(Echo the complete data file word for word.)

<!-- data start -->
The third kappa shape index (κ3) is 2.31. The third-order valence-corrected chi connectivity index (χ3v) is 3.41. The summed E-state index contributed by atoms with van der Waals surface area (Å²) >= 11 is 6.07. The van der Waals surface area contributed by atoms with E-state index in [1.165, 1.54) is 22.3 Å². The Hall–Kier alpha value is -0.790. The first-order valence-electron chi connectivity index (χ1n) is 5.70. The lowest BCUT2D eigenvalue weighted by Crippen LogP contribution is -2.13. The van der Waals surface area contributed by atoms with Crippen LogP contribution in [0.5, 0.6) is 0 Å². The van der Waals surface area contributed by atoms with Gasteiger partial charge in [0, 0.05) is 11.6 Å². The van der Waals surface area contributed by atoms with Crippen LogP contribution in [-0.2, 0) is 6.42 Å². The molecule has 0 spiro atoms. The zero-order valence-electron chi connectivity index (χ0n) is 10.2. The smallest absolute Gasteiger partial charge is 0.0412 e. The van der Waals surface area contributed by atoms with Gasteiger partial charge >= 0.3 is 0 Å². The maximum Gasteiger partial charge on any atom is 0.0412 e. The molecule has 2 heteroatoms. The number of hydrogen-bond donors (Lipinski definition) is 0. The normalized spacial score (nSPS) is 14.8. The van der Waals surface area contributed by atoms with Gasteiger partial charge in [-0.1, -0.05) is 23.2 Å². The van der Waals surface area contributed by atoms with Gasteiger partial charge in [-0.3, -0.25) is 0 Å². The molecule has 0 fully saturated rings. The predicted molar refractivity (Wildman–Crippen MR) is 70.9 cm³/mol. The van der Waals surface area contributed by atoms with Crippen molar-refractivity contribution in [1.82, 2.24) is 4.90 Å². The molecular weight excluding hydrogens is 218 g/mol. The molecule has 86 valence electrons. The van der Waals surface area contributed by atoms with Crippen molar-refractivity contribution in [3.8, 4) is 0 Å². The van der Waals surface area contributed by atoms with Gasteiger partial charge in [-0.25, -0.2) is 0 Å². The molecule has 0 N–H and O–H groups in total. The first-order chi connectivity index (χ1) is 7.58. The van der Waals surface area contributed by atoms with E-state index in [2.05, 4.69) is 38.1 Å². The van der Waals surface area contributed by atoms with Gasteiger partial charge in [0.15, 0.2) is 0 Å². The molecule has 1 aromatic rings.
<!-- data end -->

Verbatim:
The third kappa shape index (κ3) is 2.31. The third-order valence-corrected chi connectivity index (χ3v) is 3.41. The summed E-state index contributed by atoms with van der Waals surface area (Å²) >= 11 is 6.07. The van der Waals surface area contributed by atoms with E-state index in [1.165, 1.54) is 22.3 Å². The Hall–Kier alpha value is -0.790. The first-order valence-electron chi connectivity index (χ1n) is 5.70. The lowest BCUT2D eigenvalue weighted by Crippen LogP contribution is -2.13. The van der Waals surface area contributed by atoms with Crippen LogP contribution in [0.5, 0.6) is 0 Å². The van der Waals surface area contributed by atoms with Gasteiger partial charge in [0, 0.05) is 11.6 Å². The van der Waals surface area contributed by atoms with Crippen LogP contribution in [-0.2, 0) is 6.42 Å². The molecule has 0 spiro atoms. The zero-order valence-electron chi connectivity index (χ0n) is 10.2. The smallest absolute Gasteiger partial charge is 0.0412 e. The van der Waals surface area contributed by atoms with Gasteiger partial charge >= 0.3 is 0 Å². The maximum Gasteiger partial charge on any atom is 0.0412 e. The molecule has 2 heteroatoms. The number of hydrogen-bond donors (Lipinski definition) is 0. The normalized spacial score (nSPS) is 14.8. The van der Waals surface area contributed by atoms with Gasteiger partial charge in [-0.1, -0.05) is 23.2 Å². The van der Waals surface area contributed by atoms with Gasteiger partial charge in [-0.3, -0.25) is 0 Å². The molecule has 0 fully saturated rings. The predicted molar refractivity (Wildman–Crippen MR) is 70.9 cm³/mol. The van der Waals surface area contributed by atoms with Crippen molar-refractivity contribution in [1.82, 2.24) is 4.90 Å². The molecular weight excluding hydrogens is 218 g/mol. The molecule has 86 valence electrons. The van der Waals surface area contributed by atoms with Crippen molar-refractivity contribution in [3.8, 4) is 0 Å². The van der Waals surface area contributed by atoms with Gasteiger partial charge in [-0.25, -0.2) is 0 Å². The molecule has 0 N–H and O–H groups in total. The first-order chi connectivity index (χ1) is 7.58. The van der Waals surface area contributed by atoms with E-state index in [2.05, 4.69) is 38.1 Å². The van der Waals surface area contributed by atoms with Gasteiger partial charge in [0.15, 0.2) is 0 Å². The molecule has 1 aromatic rings.